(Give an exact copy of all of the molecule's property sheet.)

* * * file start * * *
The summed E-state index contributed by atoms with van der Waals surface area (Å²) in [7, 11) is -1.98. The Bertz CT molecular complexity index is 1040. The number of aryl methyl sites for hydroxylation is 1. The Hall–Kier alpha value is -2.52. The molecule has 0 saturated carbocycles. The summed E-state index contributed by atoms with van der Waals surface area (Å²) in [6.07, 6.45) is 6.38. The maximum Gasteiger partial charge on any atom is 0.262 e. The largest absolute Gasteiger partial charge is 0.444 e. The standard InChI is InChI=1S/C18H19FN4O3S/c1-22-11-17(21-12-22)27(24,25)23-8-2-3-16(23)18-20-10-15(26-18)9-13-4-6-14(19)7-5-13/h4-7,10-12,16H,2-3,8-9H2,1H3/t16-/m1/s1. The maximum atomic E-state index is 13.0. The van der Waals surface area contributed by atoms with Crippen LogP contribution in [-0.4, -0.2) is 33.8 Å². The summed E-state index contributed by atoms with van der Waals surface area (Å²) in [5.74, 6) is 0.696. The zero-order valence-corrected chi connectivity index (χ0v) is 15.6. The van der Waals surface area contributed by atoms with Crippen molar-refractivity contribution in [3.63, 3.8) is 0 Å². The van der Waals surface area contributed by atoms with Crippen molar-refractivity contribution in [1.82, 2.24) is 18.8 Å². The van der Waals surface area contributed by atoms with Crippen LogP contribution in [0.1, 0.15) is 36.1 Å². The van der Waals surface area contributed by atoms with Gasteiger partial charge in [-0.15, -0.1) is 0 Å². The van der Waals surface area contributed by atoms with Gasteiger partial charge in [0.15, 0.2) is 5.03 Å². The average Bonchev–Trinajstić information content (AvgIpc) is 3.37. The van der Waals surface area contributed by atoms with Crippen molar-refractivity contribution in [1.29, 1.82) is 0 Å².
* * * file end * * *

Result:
The summed E-state index contributed by atoms with van der Waals surface area (Å²) in [7, 11) is -1.98. The Bertz CT molecular complexity index is 1040. The number of aryl methyl sites for hydroxylation is 1. The Hall–Kier alpha value is -2.52. The molecule has 0 saturated carbocycles. The summed E-state index contributed by atoms with van der Waals surface area (Å²) in [6.07, 6.45) is 6.38. The maximum Gasteiger partial charge on any atom is 0.262 e. The largest absolute Gasteiger partial charge is 0.444 e. The standard InChI is InChI=1S/C18H19FN4O3S/c1-22-11-17(21-12-22)27(24,25)23-8-2-3-16(23)18-20-10-15(26-18)9-13-4-6-14(19)7-5-13/h4-7,10-12,16H,2-3,8-9H2,1H3/t16-/m1/s1. The maximum atomic E-state index is 13.0. The van der Waals surface area contributed by atoms with Crippen LogP contribution in [-0.4, -0.2) is 33.8 Å². The summed E-state index contributed by atoms with van der Waals surface area (Å²) in [5.74, 6) is 0.696. The zero-order valence-corrected chi connectivity index (χ0v) is 15.6. The van der Waals surface area contributed by atoms with Crippen molar-refractivity contribution in [3.63, 3.8) is 0 Å². The van der Waals surface area contributed by atoms with Crippen molar-refractivity contribution in [1.82, 2.24) is 18.8 Å². The van der Waals surface area contributed by atoms with Crippen LogP contribution in [0.1, 0.15) is 36.1 Å². The van der Waals surface area contributed by atoms with Gasteiger partial charge in [-0.15, -0.1) is 0 Å². The van der Waals surface area contributed by atoms with Gasteiger partial charge in [0.15, 0.2) is 5.03 Å². The average Bonchev–Trinajstić information content (AvgIpc) is 3.37. The van der Waals surface area contributed by atoms with Crippen molar-refractivity contribution in [1.29, 1.82) is 0 Å².